A Study of the Use of Dextroamphetamine in Aphasia 

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Recent studies have suggested that the outcome of speech/language therapy, the primary form of treatment for aphasia, can be enhanced by adjuvant pharmacological treatment with low doses (20 mg) of dexamphetamine (D-AMPH) (Walker-Batson et al., 2001). The precise manner by which D-AMPH may improve outcome remains to be elucidated, but may relate to its noradrenergic and dopaminergic influences on attention and working memory. 

We are conducting a randomized double-blind, crossover study of patients with chronic aphasia that will utilize functional magnetic resonance imaging (fMRI) to examine the effects of D-AMPH on cerebral activation during performance of language tasks.

The specific aims are to: 1) ascertain whether low dose D-AMPH results in systematic changes in language-related neural activation as measured with fMRI in patients with aphasia compared to placebo. 2) determine whether low dose D-AMPH-induced alterations in activation vary with task demands; 3) delineate whether low dose D-AMPH augments attention, attention, working memory in aphasia; and 4) establish the correlation between patterns of cerebral activation and performance on behavioral measures of hemispheric asymmetries in language organization.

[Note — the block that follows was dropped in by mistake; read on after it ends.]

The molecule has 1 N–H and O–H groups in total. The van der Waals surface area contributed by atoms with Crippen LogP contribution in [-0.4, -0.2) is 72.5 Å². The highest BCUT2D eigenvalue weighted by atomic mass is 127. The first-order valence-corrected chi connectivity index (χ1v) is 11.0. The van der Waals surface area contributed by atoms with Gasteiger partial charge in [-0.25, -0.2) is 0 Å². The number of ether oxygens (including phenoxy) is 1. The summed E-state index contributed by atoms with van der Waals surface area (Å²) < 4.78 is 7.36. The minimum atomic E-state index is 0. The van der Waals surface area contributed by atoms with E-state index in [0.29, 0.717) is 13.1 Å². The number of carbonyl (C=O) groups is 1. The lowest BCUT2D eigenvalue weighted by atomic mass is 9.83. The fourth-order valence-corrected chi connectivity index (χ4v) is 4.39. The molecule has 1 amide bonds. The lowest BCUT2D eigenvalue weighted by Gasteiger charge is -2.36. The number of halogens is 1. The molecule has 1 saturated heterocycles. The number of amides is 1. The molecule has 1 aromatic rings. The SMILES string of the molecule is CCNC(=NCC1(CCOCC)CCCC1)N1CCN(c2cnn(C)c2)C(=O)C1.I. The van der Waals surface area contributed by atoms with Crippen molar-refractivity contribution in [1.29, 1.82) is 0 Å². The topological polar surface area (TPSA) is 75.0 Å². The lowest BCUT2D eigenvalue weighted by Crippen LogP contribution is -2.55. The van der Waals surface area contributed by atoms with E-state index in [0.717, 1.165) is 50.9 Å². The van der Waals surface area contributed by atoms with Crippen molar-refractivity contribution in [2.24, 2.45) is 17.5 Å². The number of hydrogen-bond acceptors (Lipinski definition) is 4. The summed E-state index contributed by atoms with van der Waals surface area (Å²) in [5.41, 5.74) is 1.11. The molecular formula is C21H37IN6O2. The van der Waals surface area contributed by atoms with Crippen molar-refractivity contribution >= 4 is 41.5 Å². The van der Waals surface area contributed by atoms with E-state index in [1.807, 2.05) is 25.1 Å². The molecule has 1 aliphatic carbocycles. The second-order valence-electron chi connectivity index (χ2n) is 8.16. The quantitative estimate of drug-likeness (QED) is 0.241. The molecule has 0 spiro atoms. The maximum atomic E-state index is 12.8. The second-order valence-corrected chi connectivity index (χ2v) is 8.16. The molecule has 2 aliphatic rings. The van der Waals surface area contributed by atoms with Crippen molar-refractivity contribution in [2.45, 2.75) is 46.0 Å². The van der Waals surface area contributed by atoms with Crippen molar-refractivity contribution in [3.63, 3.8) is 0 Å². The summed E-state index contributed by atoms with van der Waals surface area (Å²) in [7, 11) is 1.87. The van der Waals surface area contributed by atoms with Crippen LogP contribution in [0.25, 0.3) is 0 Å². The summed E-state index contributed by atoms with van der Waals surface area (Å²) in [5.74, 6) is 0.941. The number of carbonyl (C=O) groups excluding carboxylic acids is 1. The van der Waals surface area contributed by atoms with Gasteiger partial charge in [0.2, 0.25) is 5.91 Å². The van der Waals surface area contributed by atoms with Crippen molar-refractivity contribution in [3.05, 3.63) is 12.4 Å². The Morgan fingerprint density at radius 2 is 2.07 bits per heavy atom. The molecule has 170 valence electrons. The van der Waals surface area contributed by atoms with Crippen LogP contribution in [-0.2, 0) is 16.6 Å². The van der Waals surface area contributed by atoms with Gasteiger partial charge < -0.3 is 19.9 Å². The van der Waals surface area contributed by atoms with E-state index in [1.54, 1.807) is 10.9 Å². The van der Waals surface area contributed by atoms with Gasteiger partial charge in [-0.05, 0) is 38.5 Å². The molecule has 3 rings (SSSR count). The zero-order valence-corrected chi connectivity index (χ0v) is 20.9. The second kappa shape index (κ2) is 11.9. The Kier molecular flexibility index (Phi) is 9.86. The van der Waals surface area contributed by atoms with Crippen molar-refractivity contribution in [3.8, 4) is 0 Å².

If you know someone with aphasia who would be interested in participating they may contact:

Dr. Gerry A Stefanatos 
Cognitive Neurophysiology Lab
Temple University
215-204-8402 |

Dr. Ian Maitin
Chairperson, Physical Medicine and Rehabilitation
Temple University Hospital
215-707-7021 |

Andrew DeMarco, MA
Cognitive Neurophysiology Lab
Temple University
215-204-2826 |

 Walker-Batson, D., Curtis, S., Natarajan, R., Ford, J., Dronkers, N., Salmeron, E., et al. (2001). A double-blind, placebo-controlled study of the use of amphetamine in the treatment of aphasia. Stroke, 32(9), 2093-2098.